HOLLAND, Mich. (WOOD) — Two new screenprinting exhibitions focused on community, human migration and displacement are on display at Hope College’s De Pree Gallery.

In October, Wisconsin-based artist Roberto Torres Mata held a two-day workshop at CultureWorks, a Holland art nonprofit, on screenprinting.

“Screenprinting has this ability of the multiple. The power of the multiple really allows (the artist) to really expand on multiple aspects of the work on paper,” Mata said.

Nine local high school and college students participated.

“He had them making their own screens, creating marks directly on the screen with drawing fluid and then layering their own screens and collaborating and playing around with how those marks can be developed,” Lisa Walcott, the interim gallery director, said.

Courtesy of De Pree Gallery at Hope College

The work the students created, a 10-yard collaborative piece, is on display in the group exhibition titled “Mark Making: Creating Community Through Screenprinting.”

Courtesy of De Pree Gallery at Hope College

“The roll of paper was out on the sidewalk. It was a beautiful fall day. Everybody was getting their hands dirty, smearing and making marks and then adding their screens on top. That layering process and working all together was definitely a highlight of the workshop for a lot of the students,” Walcott said, adding that the students got to work alongside Mata.

Mata has a solo exhibition titled “Movement with the Marks.” He said it is about the transition between spaces, landscapes, migration and dealing with the causes that affect migration.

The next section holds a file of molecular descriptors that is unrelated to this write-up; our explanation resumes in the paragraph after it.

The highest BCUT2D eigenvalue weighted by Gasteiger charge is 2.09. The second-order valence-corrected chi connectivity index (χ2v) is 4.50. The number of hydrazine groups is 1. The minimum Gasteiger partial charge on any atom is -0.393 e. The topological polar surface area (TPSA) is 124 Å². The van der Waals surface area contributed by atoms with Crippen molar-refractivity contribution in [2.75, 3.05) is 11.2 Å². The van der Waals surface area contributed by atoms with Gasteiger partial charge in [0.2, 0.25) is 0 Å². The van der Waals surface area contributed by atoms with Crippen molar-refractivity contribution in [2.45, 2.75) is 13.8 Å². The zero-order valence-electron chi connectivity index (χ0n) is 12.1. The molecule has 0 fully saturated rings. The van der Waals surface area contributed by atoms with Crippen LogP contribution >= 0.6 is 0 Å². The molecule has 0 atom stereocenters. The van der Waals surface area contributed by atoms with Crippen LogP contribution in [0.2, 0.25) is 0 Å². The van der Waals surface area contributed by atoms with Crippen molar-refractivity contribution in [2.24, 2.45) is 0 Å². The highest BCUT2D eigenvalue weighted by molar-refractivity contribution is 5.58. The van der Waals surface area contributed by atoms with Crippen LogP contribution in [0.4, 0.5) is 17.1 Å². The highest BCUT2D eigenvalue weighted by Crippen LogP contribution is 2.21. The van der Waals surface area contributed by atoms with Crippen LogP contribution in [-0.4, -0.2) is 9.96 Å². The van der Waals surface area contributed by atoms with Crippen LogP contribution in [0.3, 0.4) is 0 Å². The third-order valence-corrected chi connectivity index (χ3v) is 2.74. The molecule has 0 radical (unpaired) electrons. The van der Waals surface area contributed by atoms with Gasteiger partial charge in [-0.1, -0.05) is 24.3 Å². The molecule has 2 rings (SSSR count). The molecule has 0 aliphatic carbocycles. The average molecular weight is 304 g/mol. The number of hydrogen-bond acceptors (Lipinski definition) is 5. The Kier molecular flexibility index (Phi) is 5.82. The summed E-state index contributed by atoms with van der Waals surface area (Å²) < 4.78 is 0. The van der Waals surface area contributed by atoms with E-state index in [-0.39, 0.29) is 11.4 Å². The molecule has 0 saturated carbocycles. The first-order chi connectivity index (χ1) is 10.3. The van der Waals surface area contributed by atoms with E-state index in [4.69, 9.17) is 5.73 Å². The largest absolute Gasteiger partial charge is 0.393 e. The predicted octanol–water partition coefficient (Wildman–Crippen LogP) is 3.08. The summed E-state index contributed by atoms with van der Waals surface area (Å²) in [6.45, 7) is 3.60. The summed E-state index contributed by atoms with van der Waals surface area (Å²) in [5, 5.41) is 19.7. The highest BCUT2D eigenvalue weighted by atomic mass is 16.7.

“My work provokes a sense of time, memory, place, nostalgic feelings in a sense because, for myself, I moved so many times. It’s hard to keep track of a specific moment. So for me to capture that through a visual, dynamic piece, makes more sense to me,” Mata said.

Courtesy of De Pree Gallery at Hope College

“For me, it’s a perspective of how to use printmaking in a more graphic aspect to capture those feelings, emotions, the impact that is happening within our borders,” Mata said.

Most of his work on display is screenprinting, but there are also a few sculptures.

“Within the space, there’s five walking sticks that he created (with) marks on top of, burned into, added things on top of them. They’re also about movement through space and using a lot of similar marks to the screen prints but they’re in more of a sculptural form,” Walcott said.

The De Pree Gallery is open weekdays from 10 a.m. to 5 p.m. The exhibitions run through Feb. 23.

Hope College is hosting the exhibitions in partnership with CultureWorks and with a grant from Mellon Community-Based Partnership.